“When you think of France, many things come to mind, Paris, French wines, cheeses, and of course patisseries. The patisseries are wonderful places to visit and to just stare at all the stunning creations on show –  they truly are amazing.

I would like to share just a few of the magnificent cakes with you and will start with Galette Des Rois – or King Cake. This is a huge thing in January when you will find them everywhere, from boulangeries to supermarkets. Here in the North of France, they are made with puff pastry and filled with almond paste or apple. Each cake has a paper crown and inside is a ‘charm’ that someone will find in his or her slice.

Opera Cake

One of my favourites is Opera Cake. You can buy this as a large cake to share, or by the slice in most patisseries. This is made from layers of coffee-soaked almond sponge, coffee buttercream, ganache and a chocolate glaze. It all sounds very rich, and it is, but it’s great to share.

If you have a really sweet tooth then you would love a Religieuse, which means nun and it is made to look like one. There are two choux pastries, one larger than the other, filled with crème patissiere, usually coffee or chocolate flavour. The smaller one is put on top of the larger, covered in ganache and joined with buttercream. It really is very sweet.

Religieuse – two little nuns!

The Paris–Brest Cake is named after a cycle race. This is a layered French cake in the shape of a wheel, made from a ring of choux dough and filled with hazelnut and praline cream, then topped with sliced almonds – delicious.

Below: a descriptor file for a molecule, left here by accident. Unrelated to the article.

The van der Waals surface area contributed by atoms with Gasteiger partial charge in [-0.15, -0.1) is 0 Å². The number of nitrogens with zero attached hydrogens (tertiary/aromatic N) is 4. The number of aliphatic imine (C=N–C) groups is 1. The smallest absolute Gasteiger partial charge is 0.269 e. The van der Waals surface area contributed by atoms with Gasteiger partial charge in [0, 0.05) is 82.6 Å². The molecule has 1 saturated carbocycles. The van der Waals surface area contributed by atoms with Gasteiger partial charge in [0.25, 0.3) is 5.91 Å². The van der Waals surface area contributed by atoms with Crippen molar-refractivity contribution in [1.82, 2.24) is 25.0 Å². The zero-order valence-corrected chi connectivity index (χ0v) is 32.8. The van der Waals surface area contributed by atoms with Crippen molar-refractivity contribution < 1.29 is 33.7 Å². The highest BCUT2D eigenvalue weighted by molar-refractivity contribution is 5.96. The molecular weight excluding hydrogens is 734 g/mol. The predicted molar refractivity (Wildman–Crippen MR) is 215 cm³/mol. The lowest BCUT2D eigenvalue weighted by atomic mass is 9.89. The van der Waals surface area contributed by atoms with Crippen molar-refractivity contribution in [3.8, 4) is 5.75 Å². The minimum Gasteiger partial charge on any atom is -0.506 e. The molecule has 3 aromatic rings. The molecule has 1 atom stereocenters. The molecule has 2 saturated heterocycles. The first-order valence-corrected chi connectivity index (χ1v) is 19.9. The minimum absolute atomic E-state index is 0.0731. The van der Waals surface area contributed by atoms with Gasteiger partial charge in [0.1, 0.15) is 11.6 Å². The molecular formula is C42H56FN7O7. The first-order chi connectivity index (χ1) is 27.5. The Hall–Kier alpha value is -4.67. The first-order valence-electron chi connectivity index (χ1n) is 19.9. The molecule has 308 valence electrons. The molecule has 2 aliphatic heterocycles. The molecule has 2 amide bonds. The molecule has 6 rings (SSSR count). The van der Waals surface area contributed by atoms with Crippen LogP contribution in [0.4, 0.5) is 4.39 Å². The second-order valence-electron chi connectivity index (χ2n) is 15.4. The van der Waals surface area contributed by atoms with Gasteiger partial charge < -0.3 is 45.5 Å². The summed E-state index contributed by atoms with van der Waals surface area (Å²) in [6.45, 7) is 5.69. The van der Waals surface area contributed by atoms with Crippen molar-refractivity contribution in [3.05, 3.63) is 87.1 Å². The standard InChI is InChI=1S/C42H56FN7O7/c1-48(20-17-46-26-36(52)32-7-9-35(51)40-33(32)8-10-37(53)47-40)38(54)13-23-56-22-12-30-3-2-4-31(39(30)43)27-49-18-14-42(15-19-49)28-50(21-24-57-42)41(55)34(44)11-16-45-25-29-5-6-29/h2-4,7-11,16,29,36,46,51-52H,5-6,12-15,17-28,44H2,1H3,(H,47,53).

Other popular little cakes you will find everywhere in France are the Madeleines, a small light cake in a shell shape, and the Macarons, very sweet meringue-based cakes made with egg white, icing sugar, granulated sugar, almond powder and lovely pastel shades of food colouring. If you are in the Bordeaux region (or most places nowadays) you will find Canelés, a hard caramel-covered cake with custard inside and flavoured with rum and vanilla. Produced in numerous sizes, they can be eaten for breakfast, for snacks, and as a dessert. Canelés can be paired with red wine and all sorts of other many other drinks.

There are so many beautiful cakes and desserts in France, I could go on forever! If you visit France, try and make time to call into any little café or patisserie and try some of these for yourself.

Left to right: Canelés, Macarons, baking Madeleines and the wheel-shaped Paris-Brest Cake.

 

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Grand Prix and vintage cars

It is true that these cards are not really pictures of anything remotely suitable for today’s Grand Prix races, but aren’t they lovely and vintage!